France refuses to fly US WWII vets to Normandy for D-Day anniversary

**Posted by Phineas

"First they stormed Normandy, then their own memorial"

“Dear France, you’re welcome.”

It’s the 70th anniversary, and the men who carried out the landings are in their 80s and 90s, now. You would think, given France’s miserable performance during the war, they could show a little respect and gratitude to those who risked their lives to kick the Nazis out of their country (1). But, no. They’re French, after all.

Ingrates:

Seven decades after ­Allied troops stormed Normandy’s beaches and saved France from the Nazis, the surrender-happy nation is turning its back on hundreds of US veterans who want to return next month to mark the invasion’s 70th anniversary.

France has broken its promise to pay for the vets to fly to this year’s commemoration, according to Rep. Michael Grimm.
“Our chief-of-staff heard it from the French Embassy in DC — that they would be flown out to France [for free],” said Nick Iacono, a spokesman for the Staten Island congressman.

But when The Post contacted the embassy Friday, the French turned up their noses as if smelling rotten Camembert.

“The French government never offered to pay for the plane tickets of the veterans traveling to France for the 70th commemoration of D-Day,” said Dana Purcarescu, a spokeswoman for the French ­Embassy in Washington.

Let’s hope this is the result of some sort of miscommunication, and not the slap in the face it appears to be.

But, I doubt it. This is France we’re talking about. They’ve made condescension and insult into an art form.

Footnote:
(1) And, for the record, I think the French government owes the same respect  and honor to the surviving members of the British, Canadian, and Polish armies that also risked everything on D-Day.

(Crossposted at Public Secrets)

Rep. Sheila @JacksonLeeTX18: Constitution is “400 years” old (VIDEO)

This could be considered humorous … or sad, depending on which way you look at it and maybe how your day went today. :)

Via the Washington Free Beacon, which filed this brief recap:

“Maybe I should offer a good thanks to the distinguished members of the majority, the Republicans, my chairman and others, for giving us an opportunity to have a deliberative constitutional discussion that reinforces the sanctity of this nation and how well it is that we have lasted some 400 years, operating under a constitution that clearly defines what is constitutional and what is not,” she said.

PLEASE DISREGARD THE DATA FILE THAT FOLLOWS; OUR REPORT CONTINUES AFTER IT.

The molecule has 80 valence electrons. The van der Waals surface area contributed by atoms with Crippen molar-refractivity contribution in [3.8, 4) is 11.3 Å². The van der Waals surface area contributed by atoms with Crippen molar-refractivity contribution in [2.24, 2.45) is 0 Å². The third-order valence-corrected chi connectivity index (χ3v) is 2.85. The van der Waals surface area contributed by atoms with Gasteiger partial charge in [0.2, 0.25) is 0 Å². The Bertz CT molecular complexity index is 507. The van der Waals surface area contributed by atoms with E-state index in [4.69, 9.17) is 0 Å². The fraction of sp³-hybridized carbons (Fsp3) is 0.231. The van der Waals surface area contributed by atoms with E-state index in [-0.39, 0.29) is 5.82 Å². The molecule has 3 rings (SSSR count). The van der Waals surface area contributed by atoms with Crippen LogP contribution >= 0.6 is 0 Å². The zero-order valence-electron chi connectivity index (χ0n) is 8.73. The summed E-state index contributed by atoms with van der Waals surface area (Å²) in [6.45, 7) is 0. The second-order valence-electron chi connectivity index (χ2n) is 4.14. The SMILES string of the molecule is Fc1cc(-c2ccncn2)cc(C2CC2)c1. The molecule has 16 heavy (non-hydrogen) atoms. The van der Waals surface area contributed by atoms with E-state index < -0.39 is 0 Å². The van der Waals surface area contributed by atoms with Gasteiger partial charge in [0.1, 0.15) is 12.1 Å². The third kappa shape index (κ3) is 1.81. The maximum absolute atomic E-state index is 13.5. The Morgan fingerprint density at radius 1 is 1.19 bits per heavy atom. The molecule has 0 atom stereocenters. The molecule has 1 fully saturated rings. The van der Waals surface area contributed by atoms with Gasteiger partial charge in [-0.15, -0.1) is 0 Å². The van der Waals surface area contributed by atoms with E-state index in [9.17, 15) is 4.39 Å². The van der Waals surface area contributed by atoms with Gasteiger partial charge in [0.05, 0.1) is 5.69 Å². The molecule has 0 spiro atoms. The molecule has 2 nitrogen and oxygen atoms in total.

That would be seven years after Jamestown, Virginia became America’s first permanent English settlement.

Ellen Carmichael has a more complete transcript, just for the record:


Oops …

What

Shaking my head.

Related/Flashback – via Phineas: So ignorant, it’s scary: the sequel

“Progressive Racism: The Hidden Motive Driving Modern Politics”

**Posted by Phineas

That’s the the bomb-throwing title of a take-no-prisoners article at PJ Media by “Zombie,” an anonymous San Francisco-area blogger who often skewers the Left in his/her neck of the woods. In the article, Zombie examines several common progressive policies. For each, he or she (1) first presents the position neutrally, in a flat statement. Then Zombie gives the progressive public reason for the policy, the conservative misunderstanding of it, and finally the real, racist motive at its heart.

Zombie writes:

What conservatives don’t (yet) know is that under the surface, most progressive positions are motivated by racist attitudes and assumptions felt by white progressives, usually against African-Americans. Progressive positions often seem inexplicable to outsiders because the proposals emanating from them usually manifest as colossal social engineering experiments, which the progressives have only devised as a distraction from the shameful racist motivations at the core.

This essay will likely be eye-opening for conservatives, and infuriating for progressives, who often don’t know their own history and never contemplated the origins of their own belief system. But it’s time to finally bring the uncomfortable truth out in the open.

He/she then gives eight examples. Below is one; I urge you to read the rest:

THE WELFARE STATE (2)

Progressive position:
“Maximize benefits and ease qualifications for all entitlement and social welfare programs; ultimately institute a “guaranteed income” for all U.S. residents.”

False public rationale offered by progressives to justify their position:
“No one should starve or go homeless in a wealthy nation such as ours; we should always give a helping hand to those in need.”

Conservatives’ inaccurate theory of progressives’ real intent:
The ever-escalating magnitude of unnecessary government handouts is just a backdoor route to socialism by confiscating more and more wealth from the productive class and “redistributing” it to the unproductive.

The actual racist origins of the progressive stance:
The true goal of progressive-style cradle-to-grave welfare is to enslave blacks in a culture of dependency and thereby keep them mollified and also a dependable Democratic voting bloc.

The toxic addictive effect of an ongoing welfare system has been debated for centuries; as far back as the 1700s in England it was pointed out that giving free food to the lower classes both removed their motivation to work and also increased their numbers; abusing these sociological trends for cynical political advantage dates back even further, when Roman emperors handed out free bread to curry favor with the masses. In modern America, African-Americans disproportionally comprise the lower class, so progressives have devised a racist strategy of lifelong government dependency to not only permanently keep blacks at the bottom of the economic scale but also corrode their sense of self-sufficiency so that they always return to the Democratic Party just as the addict always returns to the pusher.